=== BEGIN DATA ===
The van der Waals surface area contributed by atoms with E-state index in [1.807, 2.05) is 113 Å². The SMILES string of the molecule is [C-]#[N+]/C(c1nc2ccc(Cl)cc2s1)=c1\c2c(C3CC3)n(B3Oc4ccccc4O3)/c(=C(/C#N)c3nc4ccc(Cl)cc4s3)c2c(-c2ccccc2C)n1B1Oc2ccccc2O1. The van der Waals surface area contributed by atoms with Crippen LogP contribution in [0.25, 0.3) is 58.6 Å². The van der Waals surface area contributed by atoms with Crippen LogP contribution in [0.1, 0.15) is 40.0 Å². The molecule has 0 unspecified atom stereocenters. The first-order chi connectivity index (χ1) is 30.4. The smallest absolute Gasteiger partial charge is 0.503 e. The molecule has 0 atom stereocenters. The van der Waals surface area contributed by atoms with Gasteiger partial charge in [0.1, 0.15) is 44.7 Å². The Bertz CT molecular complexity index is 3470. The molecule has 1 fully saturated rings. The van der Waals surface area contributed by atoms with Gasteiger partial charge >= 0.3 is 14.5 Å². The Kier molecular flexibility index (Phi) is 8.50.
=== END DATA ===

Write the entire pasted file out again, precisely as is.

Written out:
The van der Waals surface area contributed by atoms with E-state index in [1.807, 2.05) is 113 Å². The SMILES string of the molecule is [C-]#[N+]/C(c1nc2ccc(Cl)cc2s1)=c1\c2c(C3CC3)n(B3Oc4ccccc4O3)/c(=C(/C#N)c3nc4ccc(Cl)cc4s3)c2c(-c2ccccc2C)n1B1Oc2ccccc2O1. The van der Waals surface area contributed by atoms with Crippen LogP contribution in [0.25, 0.3) is 58.6 Å². The van der Waals surface area contributed by atoms with Crippen LogP contribution in [0.1, 0.15) is 40.0 Å². The molecule has 0 unspecified atom stereocenters. The first-order chi connectivity index (χ1) is 30.4. The smallest absolute Gasteiger partial charge is 0.503 e. The molecule has 0 atom stereocenters. The van der Waals surface area contributed by atoms with Gasteiger partial charge in [0.1, 0.15) is 44.7 Å². The Bertz CT molecular complexity index is 3470. The molecule has 1 fully saturated rings. The van der Waals surface area contributed by atoms with Gasteiger partial charge >= 0.3 is 14.5 Å². The Kier molecular flexibility index (Phi) is 8.50.